“Aaa, dawn be a wise-guy! Hooz tuckin’ from vinnin’! A dollar ‘n’ sexty fife gestern! A thuler ‘n’ sompt’n'–ova hadee cends–Sonday! An’ Monday night in back f’om Hymen’s tailed-shop, rummy, tuh sevendy. Oy, yuh sh’d die. An’ I sea if yuh ken give a good dill, Abe, yuh sheoll dill in jail auraddy! An’ if I luz again, a fire sol dich bald urtreffen!” The voice returned.
–If it lights, so what? What’ll I do? He’ll ask me. What’ll I do? What? What? Papa, nothing. I wanted . . . I wanted. What? The–The–on the floor. Beads. Fell out–pocket. What for you–? Ow! Papa, I don’t know What? Why? He’ll look. He’ll say. Ball. Ball I wanted Ball? He’ll say–ball? Yes. Ball. In my head. Ow!…
And it goes on and on like that for a few pages.
Now that style probably only encompasses 10% of the book, so if you’re not a fan of stream-of-consciousness, I don’t think it’s enough to make you stay away from Call It Sleep. But I just want to give you a heads up.
Basically, this is a book that I really enjoyed–so much emotion within these 400 pages. But I also wanted it to finish on a stronger note– instead, I thought the story fizzled out.
Henry Roth is a brilliant writer and storyteller, and it’s just a shame we didn’t get more from him over his 80+ years.
But that said, Call It Sleep is–all things considered–a memorable novel that Roth should’ve been proud of and, despite a slow ending, is worth your time.
The Opening Line: “The small white steamer, Peter Stuyvesant, that delivered the immigrants from the stench and throb of the steerage to the stench and the throb of the New York tenements, rolled slightly on the water beside the stone quay in the lee of the weathered barracks and new brick buildings of Ellis Island.”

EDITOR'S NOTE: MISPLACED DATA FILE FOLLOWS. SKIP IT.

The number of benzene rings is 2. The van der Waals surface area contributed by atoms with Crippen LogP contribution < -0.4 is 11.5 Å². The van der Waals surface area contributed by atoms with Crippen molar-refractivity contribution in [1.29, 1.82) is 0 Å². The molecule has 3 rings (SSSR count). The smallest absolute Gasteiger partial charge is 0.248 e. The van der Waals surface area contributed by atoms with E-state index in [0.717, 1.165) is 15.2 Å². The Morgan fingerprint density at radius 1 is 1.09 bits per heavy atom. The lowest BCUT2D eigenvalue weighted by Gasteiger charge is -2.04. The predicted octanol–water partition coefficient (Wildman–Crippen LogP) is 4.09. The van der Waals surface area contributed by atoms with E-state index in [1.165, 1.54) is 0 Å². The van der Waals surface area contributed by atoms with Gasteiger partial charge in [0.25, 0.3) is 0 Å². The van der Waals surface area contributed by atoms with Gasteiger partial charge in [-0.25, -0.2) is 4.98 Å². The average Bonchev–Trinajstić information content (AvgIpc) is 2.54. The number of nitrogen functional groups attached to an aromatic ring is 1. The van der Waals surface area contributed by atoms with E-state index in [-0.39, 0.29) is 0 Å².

The Meaning: The title is taken from the last paragraph of the novel: “He might as well call it sleep.” What’s Roth referring to here? I guess you’ll have to read and find out!
Highlights: Emotional novel. Strong, feeling characters that you both love and hate. Henry Roth is a writer’s writer. All of us who love writing should strive to write like this, except when he presses the “James Joyce button.”
Lowlights: As I mentioned in the review, the last quarter of the book is a slog. If you’re like me, you’ll get a little tired of a bunch of 8-year-olds conversing in a nearly indecipherable language. By the time the book actually ended, I was well ready for it to be over.
Memorable Line: See the above paragraph in the review about David walking down the steps in darkness. That’s just a beautiful passage.
Final Thoughts: Call It Sleep is an outstanding look into the lives of a Jewish immigrant family in the early 1900s. Roth puts you right in the middle of all the emotional drama of their lives. It’s a powerful novel that I thought might end up in my top 10 but didn’t quite turn out that strong. Despite that, it’s worth a read if for Roth’s writing alone.